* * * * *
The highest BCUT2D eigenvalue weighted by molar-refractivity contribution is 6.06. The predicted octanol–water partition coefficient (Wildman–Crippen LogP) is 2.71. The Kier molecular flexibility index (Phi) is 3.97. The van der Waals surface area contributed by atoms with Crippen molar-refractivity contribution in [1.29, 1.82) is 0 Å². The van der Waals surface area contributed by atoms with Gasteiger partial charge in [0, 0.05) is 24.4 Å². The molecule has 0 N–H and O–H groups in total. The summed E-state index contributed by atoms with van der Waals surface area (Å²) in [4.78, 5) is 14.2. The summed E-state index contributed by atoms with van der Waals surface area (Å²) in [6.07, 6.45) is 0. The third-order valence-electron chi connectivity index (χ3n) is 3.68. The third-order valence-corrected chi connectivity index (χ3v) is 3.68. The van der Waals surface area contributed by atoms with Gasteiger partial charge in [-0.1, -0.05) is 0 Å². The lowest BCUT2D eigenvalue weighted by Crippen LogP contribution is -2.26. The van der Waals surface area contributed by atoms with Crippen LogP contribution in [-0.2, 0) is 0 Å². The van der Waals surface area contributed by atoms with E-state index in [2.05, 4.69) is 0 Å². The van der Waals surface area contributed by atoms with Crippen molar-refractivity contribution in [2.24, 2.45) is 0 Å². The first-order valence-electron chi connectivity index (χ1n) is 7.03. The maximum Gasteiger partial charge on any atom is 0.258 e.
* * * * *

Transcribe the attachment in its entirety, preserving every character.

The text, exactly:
The highest BCUT2D eigenvalue weighted by molar-refractivity contribution is 6.06. The predicted octanol–water partition coefficient (Wildman–Crippen LogP) is 2.71. The Kier molecular flexibility index (Phi) is 3.97. The van der Waals surface area contributed by atoms with Crippen molar-refractivity contribution in [1.29, 1.82) is 0 Å². The van der Waals surface area contributed by atoms with Gasteiger partial charge in [0, 0.05) is 24.4 Å². The molecule has 0 N–H and O–H groups in total. The summed E-state index contributed by atoms with van der Waals surface area (Å²) in [4.78, 5) is 14.2. The summed E-state index contributed by atoms with van der Waals surface area (Å²) in [6.07, 6.45) is 0. The third-order valence-electron chi connectivity index (χ3n) is 3.68. The third-order valence-corrected chi connectivity index (χ3v) is 3.68. The van der Waals surface area contributed by atoms with Gasteiger partial charge in [-0.1, -0.05) is 0 Å². The lowest BCUT2D eigenvalue weighted by Crippen LogP contribution is -2.26. The van der Waals surface area contributed by atoms with Crippen LogP contribution in [-0.2, 0) is 0 Å². The van der Waals surface area contributed by atoms with E-state index in [2.05, 4.69) is 0 Å². The van der Waals surface area contributed by atoms with Crippen molar-refractivity contribution in [2.24, 2.45) is 0 Å². The first-order valence-electron chi connectivity index (χ1n) is 7.03. The maximum Gasteiger partial charge on any atom is 0.258 e.